"never to be reformed." This decree was
published to the world, and emigrants crowd
ed into Texas from all countries, relying on
the good faith of the central government
and its increase and prosperity wis rapid al
most beyond parallel.' ' ' '
In 1830, the new state began to experi
ence the jealousy of Mexico, further emi
gration of foreigners was prohibited, and de
crees otherwise inimical lo the interests
of Texas, were issued by Bustameate, then
at the head of the Mexican Republic; and
Texas was placed almost entirely under
military rule. ' After tho accession of Santa
Anna to the Presidency, which took place in
1833, the Texiaaa . petitioned the supreme
government for a iepitration of the proviuces,
and for an independent state government, in
conformity with the fctderal compact, an act
of Cortea, cf 18S4..V j t . , .; r- .--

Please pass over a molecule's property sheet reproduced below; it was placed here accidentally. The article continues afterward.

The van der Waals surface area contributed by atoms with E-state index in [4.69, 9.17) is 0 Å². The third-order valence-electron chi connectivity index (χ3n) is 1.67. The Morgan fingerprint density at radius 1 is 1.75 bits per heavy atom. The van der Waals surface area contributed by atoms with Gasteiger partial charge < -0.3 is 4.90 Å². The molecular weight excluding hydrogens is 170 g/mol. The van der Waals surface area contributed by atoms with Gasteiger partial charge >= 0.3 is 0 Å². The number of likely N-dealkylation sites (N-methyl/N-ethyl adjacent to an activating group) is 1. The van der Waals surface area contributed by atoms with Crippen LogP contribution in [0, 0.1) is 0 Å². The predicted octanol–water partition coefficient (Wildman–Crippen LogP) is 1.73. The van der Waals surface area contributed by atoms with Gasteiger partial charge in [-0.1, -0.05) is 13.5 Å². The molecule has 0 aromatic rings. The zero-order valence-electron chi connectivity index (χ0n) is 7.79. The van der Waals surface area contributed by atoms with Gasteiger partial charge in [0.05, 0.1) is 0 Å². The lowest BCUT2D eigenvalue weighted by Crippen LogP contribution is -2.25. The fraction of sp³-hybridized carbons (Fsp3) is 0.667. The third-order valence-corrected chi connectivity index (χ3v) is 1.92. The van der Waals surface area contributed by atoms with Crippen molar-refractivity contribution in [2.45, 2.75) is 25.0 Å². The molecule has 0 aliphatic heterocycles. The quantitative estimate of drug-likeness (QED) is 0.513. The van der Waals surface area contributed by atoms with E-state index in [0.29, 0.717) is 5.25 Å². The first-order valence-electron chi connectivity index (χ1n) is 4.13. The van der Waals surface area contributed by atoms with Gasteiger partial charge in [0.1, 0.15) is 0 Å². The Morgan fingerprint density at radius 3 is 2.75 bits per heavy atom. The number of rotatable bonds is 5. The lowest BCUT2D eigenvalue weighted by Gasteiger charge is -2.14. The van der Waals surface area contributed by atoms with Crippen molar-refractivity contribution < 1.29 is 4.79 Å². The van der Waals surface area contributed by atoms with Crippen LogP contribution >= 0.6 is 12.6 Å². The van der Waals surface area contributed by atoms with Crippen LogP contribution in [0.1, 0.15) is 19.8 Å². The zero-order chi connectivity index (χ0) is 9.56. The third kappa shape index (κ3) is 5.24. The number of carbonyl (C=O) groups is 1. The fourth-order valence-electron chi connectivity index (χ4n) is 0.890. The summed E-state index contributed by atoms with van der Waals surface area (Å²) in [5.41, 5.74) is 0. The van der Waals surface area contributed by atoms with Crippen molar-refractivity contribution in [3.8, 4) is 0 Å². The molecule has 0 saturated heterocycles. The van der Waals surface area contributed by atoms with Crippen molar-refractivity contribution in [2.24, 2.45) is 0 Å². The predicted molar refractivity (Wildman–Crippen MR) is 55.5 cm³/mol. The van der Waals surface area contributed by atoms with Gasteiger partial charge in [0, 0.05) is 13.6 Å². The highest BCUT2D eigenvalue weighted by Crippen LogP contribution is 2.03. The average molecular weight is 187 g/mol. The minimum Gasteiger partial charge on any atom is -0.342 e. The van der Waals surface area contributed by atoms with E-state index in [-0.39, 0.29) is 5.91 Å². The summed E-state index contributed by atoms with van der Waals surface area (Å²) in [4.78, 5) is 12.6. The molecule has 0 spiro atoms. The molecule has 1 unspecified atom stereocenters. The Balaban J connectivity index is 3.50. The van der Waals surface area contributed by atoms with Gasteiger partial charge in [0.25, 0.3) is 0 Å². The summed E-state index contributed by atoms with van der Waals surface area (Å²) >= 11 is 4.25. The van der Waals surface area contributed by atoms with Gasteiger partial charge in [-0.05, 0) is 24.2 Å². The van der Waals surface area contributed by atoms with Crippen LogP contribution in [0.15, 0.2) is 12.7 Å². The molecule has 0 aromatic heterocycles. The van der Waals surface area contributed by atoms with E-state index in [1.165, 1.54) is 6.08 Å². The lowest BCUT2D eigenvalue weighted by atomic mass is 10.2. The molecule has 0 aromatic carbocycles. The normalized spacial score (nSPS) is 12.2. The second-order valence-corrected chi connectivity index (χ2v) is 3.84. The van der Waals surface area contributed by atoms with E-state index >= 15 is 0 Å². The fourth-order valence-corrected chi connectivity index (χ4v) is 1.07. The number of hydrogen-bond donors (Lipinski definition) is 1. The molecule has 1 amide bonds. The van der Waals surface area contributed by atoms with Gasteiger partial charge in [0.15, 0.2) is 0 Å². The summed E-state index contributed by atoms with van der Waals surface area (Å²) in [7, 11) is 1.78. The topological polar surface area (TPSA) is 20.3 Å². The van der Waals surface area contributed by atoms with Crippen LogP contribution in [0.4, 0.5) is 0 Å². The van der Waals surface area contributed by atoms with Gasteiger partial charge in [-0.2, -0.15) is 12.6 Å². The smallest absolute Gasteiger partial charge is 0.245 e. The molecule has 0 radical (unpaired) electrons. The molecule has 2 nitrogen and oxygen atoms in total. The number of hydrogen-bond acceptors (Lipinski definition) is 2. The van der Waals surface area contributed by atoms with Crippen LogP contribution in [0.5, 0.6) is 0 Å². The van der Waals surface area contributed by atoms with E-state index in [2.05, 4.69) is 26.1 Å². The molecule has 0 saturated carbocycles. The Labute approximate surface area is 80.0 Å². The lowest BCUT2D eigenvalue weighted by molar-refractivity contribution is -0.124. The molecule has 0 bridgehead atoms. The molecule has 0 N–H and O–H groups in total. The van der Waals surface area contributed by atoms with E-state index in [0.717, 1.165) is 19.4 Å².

- This petition was very respectful end
averred among other reasons, why the peti
tioners' prayer should bo granted, that Texas
possessed numerically and otherwise, the
necossary elements for a state government.
And for her attachment to tlie federal con
stitution and Republic, they, the . petitioners
pledged their lives and aacred honors. This
petition was disregarded. Austin, who was
intrusted with .its presontation, was thrown
into prison; and finally the; constitution of
1634, was entirely destroyed, and a military
dictatorship established instead. The con
stitutional authorities of Cotthuila and Texas,
solemnly protested against this change of
government; but they were pu down by
military force, and the governor ' and mem
bers of iho legislature were imprisoned, i
The Texans who wore thus inviegled into